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Is the Stimulus Check Pouring into the Crypto Market in Japan?

This is a contributing article from Yuya Hasegawa, a Market Analyst at bitbank, inc..

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This past April, the Japanese government began distributing ¥100k stimulus check to households through local municipalities as a part of the COVID-19 relief programmes. By June 16th, it was reported that all the local municipalities have started the distribution process, and towards the end of the month, a little less than 60% of the households had received the check. As you may already know, stimulus checks, or ‘helicopter money’, have grabbed the industry attention as the US stock market rally coincided with its distribution in the states, and mainstream media have repeatedly pointed out those ‘mom-and-pop investors’ are using the stimulus check to speculate on the stock market. The effect of helicopter money in the US was even recorded on US-based crypto exchanges like Coinbase.

So, in the wake of the March market crash, we were expecting some changes in investor behavior and started monitoring deposit patterns across age groups and areas to see if the stimulus check is encouraging Japanese investors to take more stake in the crypto market. In this article, we will go over the number of deposits made on our platform that were <= ¥100k and = ¥100k on a monthly basis by age groups (Fig. 1) and areas (Fig. 2) and see if there has been any unusual activities during the 2Q of this year.

First and foremost, we can see yet another evidence that the Japanese retail investors were buying the dip back in March as the number of deposits increased dramatically across age groups and areas. However, interestingly, the number of deposits decreased sharply across generations and areas in the following month, while the market was maintaining relatively high monthly volume. Bear in mind that by then, the Japanese government had already decided to distribute stimulus checks for households.

It was not until June that we saw a bit of irregularities in the number of deposits. As can be seen in Fig.1 and Fig. 2, there was a slight increase in the number of deposits that was exactly at ¥100k in younger generations and in Kanto area. Notably, the number of deposits that was exactly ¥100k from investors in their 40s surpassed that from investors in their 20s in June. Also, taking lower volume level during this month into consideration, the increase in the number of deposits that were exactly ¥100k may have something to do with the stimulus check.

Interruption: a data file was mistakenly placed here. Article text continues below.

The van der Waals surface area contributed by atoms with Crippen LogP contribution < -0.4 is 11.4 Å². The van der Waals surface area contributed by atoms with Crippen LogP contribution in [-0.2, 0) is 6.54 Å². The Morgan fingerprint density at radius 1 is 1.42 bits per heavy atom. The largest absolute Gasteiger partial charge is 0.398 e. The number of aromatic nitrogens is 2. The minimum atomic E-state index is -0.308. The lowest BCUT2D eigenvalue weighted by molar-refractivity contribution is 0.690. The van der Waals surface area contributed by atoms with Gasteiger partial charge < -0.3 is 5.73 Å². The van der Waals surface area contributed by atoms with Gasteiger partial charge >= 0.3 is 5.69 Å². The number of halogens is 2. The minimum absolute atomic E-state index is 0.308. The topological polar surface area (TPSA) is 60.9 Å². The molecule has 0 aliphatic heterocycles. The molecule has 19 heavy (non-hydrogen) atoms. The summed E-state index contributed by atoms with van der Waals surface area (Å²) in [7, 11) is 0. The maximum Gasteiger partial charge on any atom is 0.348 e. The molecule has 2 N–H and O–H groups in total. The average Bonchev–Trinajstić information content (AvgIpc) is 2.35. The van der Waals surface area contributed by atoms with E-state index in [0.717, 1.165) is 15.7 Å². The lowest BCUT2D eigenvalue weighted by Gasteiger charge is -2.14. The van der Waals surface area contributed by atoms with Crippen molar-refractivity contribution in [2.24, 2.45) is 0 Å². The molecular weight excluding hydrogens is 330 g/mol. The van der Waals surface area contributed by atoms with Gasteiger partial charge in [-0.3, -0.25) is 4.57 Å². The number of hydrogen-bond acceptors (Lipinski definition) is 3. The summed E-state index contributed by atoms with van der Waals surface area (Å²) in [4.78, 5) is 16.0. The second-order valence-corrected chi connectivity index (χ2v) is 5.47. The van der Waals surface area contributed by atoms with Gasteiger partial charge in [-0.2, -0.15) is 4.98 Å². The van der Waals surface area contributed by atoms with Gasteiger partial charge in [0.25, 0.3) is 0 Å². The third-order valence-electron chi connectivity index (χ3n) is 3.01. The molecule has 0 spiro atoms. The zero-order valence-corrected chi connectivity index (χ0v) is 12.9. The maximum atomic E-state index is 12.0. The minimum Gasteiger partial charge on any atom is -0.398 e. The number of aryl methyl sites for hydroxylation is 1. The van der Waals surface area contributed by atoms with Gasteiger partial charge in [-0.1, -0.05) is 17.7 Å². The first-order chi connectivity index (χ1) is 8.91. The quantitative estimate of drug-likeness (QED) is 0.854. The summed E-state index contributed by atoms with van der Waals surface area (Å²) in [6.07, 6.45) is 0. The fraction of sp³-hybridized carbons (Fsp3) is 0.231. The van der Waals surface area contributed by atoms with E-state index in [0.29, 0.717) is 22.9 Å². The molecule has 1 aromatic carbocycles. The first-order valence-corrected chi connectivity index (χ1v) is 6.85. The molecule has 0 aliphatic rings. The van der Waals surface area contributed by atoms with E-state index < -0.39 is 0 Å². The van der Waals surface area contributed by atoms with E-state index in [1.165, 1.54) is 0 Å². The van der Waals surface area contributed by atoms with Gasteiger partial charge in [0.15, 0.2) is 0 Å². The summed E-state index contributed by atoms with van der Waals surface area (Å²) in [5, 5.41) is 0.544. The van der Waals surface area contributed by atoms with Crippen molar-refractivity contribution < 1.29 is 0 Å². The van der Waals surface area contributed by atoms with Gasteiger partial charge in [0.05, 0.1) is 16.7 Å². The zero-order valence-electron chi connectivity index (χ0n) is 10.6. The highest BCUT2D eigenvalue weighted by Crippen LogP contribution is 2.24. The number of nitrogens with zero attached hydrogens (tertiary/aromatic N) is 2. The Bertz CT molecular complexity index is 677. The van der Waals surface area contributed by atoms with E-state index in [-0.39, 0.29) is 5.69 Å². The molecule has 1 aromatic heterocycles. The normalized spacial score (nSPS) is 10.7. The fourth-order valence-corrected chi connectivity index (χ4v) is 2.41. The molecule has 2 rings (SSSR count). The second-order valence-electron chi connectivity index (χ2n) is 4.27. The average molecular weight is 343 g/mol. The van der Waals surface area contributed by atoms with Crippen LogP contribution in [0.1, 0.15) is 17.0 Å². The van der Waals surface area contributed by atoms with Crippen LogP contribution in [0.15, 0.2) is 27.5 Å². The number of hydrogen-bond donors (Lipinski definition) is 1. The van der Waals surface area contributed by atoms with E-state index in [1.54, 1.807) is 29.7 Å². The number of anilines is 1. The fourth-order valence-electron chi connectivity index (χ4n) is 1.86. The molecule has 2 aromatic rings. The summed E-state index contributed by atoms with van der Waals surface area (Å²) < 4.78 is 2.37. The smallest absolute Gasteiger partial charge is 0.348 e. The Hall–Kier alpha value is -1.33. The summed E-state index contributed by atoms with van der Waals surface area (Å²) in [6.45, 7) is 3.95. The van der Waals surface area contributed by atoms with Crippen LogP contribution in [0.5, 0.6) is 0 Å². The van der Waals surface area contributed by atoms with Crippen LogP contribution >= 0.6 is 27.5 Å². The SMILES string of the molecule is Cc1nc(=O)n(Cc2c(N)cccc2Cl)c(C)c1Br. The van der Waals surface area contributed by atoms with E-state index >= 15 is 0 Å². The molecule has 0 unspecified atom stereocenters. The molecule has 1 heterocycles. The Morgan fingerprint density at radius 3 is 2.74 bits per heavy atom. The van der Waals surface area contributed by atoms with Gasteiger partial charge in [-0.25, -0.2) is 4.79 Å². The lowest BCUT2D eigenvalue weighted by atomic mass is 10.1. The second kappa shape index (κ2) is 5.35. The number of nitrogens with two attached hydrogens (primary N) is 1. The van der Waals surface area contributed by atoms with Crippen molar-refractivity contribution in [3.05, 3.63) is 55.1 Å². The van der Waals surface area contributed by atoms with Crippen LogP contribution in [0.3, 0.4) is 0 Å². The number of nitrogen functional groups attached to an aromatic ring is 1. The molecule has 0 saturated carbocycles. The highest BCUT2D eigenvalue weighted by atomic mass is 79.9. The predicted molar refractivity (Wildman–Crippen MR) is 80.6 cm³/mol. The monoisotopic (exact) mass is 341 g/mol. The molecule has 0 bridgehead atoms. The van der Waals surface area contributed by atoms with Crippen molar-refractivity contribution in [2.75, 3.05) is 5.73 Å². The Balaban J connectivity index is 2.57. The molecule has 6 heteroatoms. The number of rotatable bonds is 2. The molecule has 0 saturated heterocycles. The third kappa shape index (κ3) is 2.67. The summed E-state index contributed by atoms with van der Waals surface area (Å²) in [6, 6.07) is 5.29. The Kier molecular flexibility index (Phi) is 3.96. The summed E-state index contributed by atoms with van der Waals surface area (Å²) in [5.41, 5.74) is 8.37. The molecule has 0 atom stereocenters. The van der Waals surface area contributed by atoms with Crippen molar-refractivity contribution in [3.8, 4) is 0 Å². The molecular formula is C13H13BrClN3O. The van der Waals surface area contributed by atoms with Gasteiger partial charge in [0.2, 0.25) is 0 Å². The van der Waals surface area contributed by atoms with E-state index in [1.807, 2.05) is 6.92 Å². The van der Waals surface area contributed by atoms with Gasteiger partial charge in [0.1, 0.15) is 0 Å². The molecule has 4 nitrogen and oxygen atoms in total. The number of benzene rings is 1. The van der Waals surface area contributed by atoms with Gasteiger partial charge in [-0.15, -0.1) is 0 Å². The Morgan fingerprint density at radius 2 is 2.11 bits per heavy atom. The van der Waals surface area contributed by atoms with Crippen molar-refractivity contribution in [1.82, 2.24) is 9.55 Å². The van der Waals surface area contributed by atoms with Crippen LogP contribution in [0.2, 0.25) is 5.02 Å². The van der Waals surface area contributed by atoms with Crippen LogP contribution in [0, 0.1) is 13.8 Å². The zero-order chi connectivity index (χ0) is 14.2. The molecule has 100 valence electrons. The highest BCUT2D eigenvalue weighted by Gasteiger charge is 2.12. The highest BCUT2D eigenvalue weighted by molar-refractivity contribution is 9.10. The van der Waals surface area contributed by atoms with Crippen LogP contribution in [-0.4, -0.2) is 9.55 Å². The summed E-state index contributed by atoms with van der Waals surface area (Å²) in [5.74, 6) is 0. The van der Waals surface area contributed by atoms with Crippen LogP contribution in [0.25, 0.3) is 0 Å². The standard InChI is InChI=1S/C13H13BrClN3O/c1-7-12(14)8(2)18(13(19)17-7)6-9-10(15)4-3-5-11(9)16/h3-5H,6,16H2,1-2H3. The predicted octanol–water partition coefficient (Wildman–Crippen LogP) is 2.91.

However, when we compare the number of deposits in June with previous months that recorded roughly the same amount of monthly BTC volume in the past (ie. Sep 19〜Dec 19), the number of deposits and the degree of increase is a little too small to conclude, with confidence, that a number of Japanese investors are using their stimulus checks to buy crypto (emphasis on ‘a number of’). In other words, we believe that if Japan’s helicopter money had any noticeable or significant effect on investor behavior in Japan, the number of deposits that are <= ¥100k or = ¥100k could have increased more.

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Fig. 1: The Number of Monthly Deposits <= ¥100k and = ¥100k by Age Groups
Source: bitbank.cc
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Fig. 2: The Number of Monthly Deposits <= ¥100k and = ¥100k by Area
Source: bitbank.cc

So, yes, we observed some small irregularities in the number of deposits that were exactly ¥100k, but the number itself was just not that surprising. We attribute the small impact of the helicopter money on our platform to Japanese consumer’s tendential characteristic towards investment. In Japan, average households allocate only about 15% of their funds to financial products (excluding insurance, pension, and standardized guarantee scheme) and a little over 50% to savings, whereas the average US and EU households allocate more to financial products and less to their savings (Fig. 3). So, the Japanese consumers have a strong tendency to save money rather than to invest. This tendency is also salient in numerous questionnaires asking Japanese consumers how they will use their stimulus checks. Typically, the highest use for it is for ‘living expenses’ followed by ‘saving’, and ‘investment’ is often one of the least common ways to spend their stimulus checks (in some cases, ‘investment’ did not even make it to the list).

So, to conclude, there is a good chance that the effect of Japan’s stimulus check on crypto market is too minuscule to alter overall investor behavior in any significant way and there has not been any sign that the stimulus check is ‘pouring into’ our platform. The vast majority of Japanese consumers are likely to spend the stimulus check on living expenses or save it for the future, and spending it on alternative assets like crypto may be one of the last choice they make.

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Fig. 3: Average Household Asset Allocation
Source: Bank of Japan

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